Undergraduate Research The Department of Chemistry and Biochemistry by elitecx764


									     Undergraduate Research
    The Department of Chemistry
         and Biochemistry

The NIU Department of Chemistry and Biochemistry strongly encourages all chemistry majors to
participate in undergraduate research. A minimum of one semester, 2 credit hours, of supervised
research is required for students completing the professional emphases in chemistry (emphasis 1)
and biochemistry (emphasis 5). Students fulfill this requirement by taking CHEM 498/499H.
To enroll in CHEM 498/499H, please follow these steps:
  1. Discuss your interest in research with your departmental advisor. Your advisor will likely
     introduce the idea of research very early-on during your first advisement session.
  2. Find a research project and faculty research advisor by reviewing the descriptions below and
     talking to the professors you know, whom you’ve enjoyed for a class, or whose research projects
     are of interest to you.
  3. Discuss and make an agreement with your faculty research advisor on project requirements
     necessary to earn credit. Typically 3 hours of lab equals 1 hour of credit.
  4. Obtain agreement/registration form from secretary in the department office, Faraday Hall 319.
  5. Return completed form to the secretary, who will then register you for CHEM 498/499H.

In addition to the research experience, you can expect to learn how to use e-library, attend seminars of
fellow students, and deliver a capstone seminar during the course of CHEM 498/499H.

                                   Faculty Research Interests
Gary M. Baker - Biochemistry and Web Technology. Evaluation of new generation drugs, especially those
with Market Research profit projections, through review and presentation of relevant scientific literature.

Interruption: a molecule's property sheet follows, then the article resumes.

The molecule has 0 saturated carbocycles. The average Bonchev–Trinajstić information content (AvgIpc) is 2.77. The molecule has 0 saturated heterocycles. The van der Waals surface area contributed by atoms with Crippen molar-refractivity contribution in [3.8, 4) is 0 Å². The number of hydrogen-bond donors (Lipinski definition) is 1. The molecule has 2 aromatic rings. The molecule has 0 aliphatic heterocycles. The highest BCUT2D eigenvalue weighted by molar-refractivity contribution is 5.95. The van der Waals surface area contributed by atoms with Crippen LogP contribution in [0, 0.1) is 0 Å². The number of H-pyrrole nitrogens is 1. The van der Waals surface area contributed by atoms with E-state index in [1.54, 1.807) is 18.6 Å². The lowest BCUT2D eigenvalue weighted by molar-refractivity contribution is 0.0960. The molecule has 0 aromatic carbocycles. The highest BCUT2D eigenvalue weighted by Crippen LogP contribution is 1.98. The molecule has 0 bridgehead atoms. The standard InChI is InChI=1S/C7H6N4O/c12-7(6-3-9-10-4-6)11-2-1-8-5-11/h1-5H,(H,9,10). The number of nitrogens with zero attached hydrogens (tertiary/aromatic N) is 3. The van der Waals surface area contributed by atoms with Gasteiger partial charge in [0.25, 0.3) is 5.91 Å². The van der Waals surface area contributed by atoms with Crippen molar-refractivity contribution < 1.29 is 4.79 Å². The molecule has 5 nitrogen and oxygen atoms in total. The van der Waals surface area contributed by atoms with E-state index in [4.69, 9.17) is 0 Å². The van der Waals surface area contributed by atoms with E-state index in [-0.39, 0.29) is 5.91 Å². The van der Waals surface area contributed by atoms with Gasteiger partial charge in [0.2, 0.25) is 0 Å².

Development of online portal resource areas that will integrate into Teacher Education programs across campus.
David S. Ballantine - Analytical Chemistry. Development of microsensor technologies and chromato-
graphic methods in chemistry; automation and interfacing of analytical instruments with computers for
data collection and reduction; interaction of solutes and solvents.
Jon W. Carnahan - Analytical Mass and Optical Spectroscopy. Application and development of
analytical atomic and mass spectrometry for elemental and molecular determinations; development of
new instruments using acousto-optics (AO) technology.
Elizabeth R. Gaillard - Biophysical Chemistry. Chemical mechanisms of disease related damage in the
human eye and other biological tissue and development of protocols to reduce/eliminate damage.
Interaction of ionizing and non-ionizing radiation with human tissue, particularly the eye. Projects tend
to be multidisciplinary and can accommodate a wide variety of interests in chemical and biological research.
Thomas M. Gilbert - Computational Chemistry. Computational modeling of molecules and reactions
relevant to organic, inorganic, and biochemistry, with special focus on heteroatom-containing systems,
transition metal complexes, and photofilters present in primate eyes.
                                                                                        (continued on back)

                           NIU Department of Chemistry and Biochemistry
                                 Where the study of matter...matters!
                         Faculty Research Interests (continued)
                      NIU Department of Chemistry and Biochemistry